Help support Wordnik by adopting your favorite word!


from The American Heritage® Dictionary of the English Language, 4th Edition

  • n. A small café.

from Wiktionary, Creative Commons Attribution/Share-Alike License

  • n. A small café or bar.

from the GNU version of the Collaborative International Dictionary of English

  • n. A café, or room in a café, in which smoking is allowed.

from The Century Dictionary and Cyclopedia

  • n. A cheap coffee-house where smoking is allowed; a tap-room.

from WordNet 3.0 Copyright 2006 by Princeton University. All rights reserved.

  • n. a small (and usually shabby) cafe selling wine and beer and coffee


French, probably from Walloon èstaminê, staminê, cowshed, little café, probably from stamen, post to which a cow is tied at the feeding trough, probably of Germanic origin.
(American Heritage® Dictionary of the English Language, Fourth Edition)
From French estaminet. (Wiktionary)


  • In front of the estaminet was our "listening post," where we kept watch and guard at night.

    A Soldier's Sketches Under Fire

  • In one corner of the estaminet was a group of bourgeois gentlemen talking business for a time, and then listening to a monologue from the woman behind the counter.

    Now It Can Be Told

  • The propriety of housing (p. 207) a Senior Chaplain in an estaminet might be questioned, but this particular one was called the estaminet of St. Joseph.

    The Great War As I Saw It

  • The Company settled down in the chief "estaminet" of the place.

    "Contemptible", by "Casualty"

  • A Staff Officer, rubbing sleep from his eyes, emerged from a little "estaminet" and gave the Colonel the necessary orders.

    "Contemptible", by "Casualty"

  • However, later in the day, after dark, I went to a local 'estaminet' in a nearby wood, obviously without a hat.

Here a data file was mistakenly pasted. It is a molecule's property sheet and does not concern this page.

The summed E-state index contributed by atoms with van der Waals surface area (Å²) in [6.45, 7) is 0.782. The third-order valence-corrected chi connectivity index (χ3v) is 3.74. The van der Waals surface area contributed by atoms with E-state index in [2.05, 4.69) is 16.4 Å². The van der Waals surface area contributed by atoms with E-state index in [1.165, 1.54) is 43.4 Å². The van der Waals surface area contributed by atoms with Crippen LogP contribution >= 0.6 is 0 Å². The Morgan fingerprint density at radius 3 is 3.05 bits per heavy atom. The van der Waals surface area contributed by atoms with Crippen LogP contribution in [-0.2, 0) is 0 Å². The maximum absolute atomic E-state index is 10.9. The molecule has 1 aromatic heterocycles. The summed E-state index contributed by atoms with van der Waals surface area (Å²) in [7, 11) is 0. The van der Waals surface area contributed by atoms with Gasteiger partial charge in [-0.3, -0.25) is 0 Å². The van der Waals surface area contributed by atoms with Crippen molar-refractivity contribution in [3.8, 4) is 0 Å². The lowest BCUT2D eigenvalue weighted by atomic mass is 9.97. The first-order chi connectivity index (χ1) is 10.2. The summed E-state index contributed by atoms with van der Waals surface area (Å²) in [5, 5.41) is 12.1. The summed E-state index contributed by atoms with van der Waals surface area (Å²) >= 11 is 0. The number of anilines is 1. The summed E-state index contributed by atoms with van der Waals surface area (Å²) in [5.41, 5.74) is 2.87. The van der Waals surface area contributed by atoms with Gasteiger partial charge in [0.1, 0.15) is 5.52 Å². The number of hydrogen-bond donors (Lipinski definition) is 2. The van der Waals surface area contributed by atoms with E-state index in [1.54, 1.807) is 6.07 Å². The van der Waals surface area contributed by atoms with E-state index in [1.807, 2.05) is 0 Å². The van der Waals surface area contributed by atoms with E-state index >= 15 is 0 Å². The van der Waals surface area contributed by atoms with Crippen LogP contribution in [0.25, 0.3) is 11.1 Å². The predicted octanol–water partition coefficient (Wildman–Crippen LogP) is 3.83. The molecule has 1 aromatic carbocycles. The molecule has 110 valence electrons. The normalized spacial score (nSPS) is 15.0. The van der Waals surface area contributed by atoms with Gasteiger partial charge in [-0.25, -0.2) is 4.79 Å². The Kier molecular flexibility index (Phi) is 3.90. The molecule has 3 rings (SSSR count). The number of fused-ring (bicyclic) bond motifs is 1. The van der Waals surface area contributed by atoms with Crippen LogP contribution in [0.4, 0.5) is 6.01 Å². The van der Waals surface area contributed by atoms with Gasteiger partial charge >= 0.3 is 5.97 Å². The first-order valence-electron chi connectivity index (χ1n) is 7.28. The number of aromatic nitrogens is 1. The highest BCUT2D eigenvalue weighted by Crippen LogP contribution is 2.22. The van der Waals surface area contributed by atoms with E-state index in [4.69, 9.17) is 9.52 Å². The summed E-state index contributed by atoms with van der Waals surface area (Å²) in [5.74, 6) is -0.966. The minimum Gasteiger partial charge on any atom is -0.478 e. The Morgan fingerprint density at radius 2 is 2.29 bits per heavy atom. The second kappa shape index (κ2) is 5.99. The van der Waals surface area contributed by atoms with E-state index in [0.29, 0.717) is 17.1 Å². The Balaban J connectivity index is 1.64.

Army Rumour Service

  • The size of the so-called Passage Feydeau (which opened in 1791 and was demolished in 1824) can be judged by the number of its tenants: several milliners and haberdashers, two book stalls, a florist, a tobacconist, a stamp dealer, a chestnut seller, and, along the entire length of the upper floor, an estaminet (a distinctly unfancy type of café that permitted smoking).1

    Makeshift Metropolis

  • We spent the rest of that Saturday afternoon over a bottle of absinthe in the little estaminet in the cobbled alley off the boulevard du Temple.

    Oscar Wilde and the Dead Man’s Smile

  • As we were preparing to leave the estaminet, when we had finished our bottle of absinthe the lunch hour had been and gone, I said to my new friend, “Oscar”—he insisted that I call him “Oscar”—“when we first met this morning, how did you know that Sherard was not my name?”

    Oscar Wilde and the Dead Man’s Smile

  • “Here we are,” he said, pushing open the door of a small and dingy estaminet.

    Oscar Wilde and the Dead Man’s Smile


Log in or sign up to get involved in the conversation. It's quick and easy.

  • My house is a decayed house,
    And the jew squats on the window sill, the owner,
    Spawned in some estaminet of Antwerp,
    Blistered in Brussels, patched and peeled in London.
    The goat coughs at night in the field overhead;
    Rocks, moss, stonecrop, iron, merds.

    - TS Eliot, 'Gerontion'.

    July 22, 2009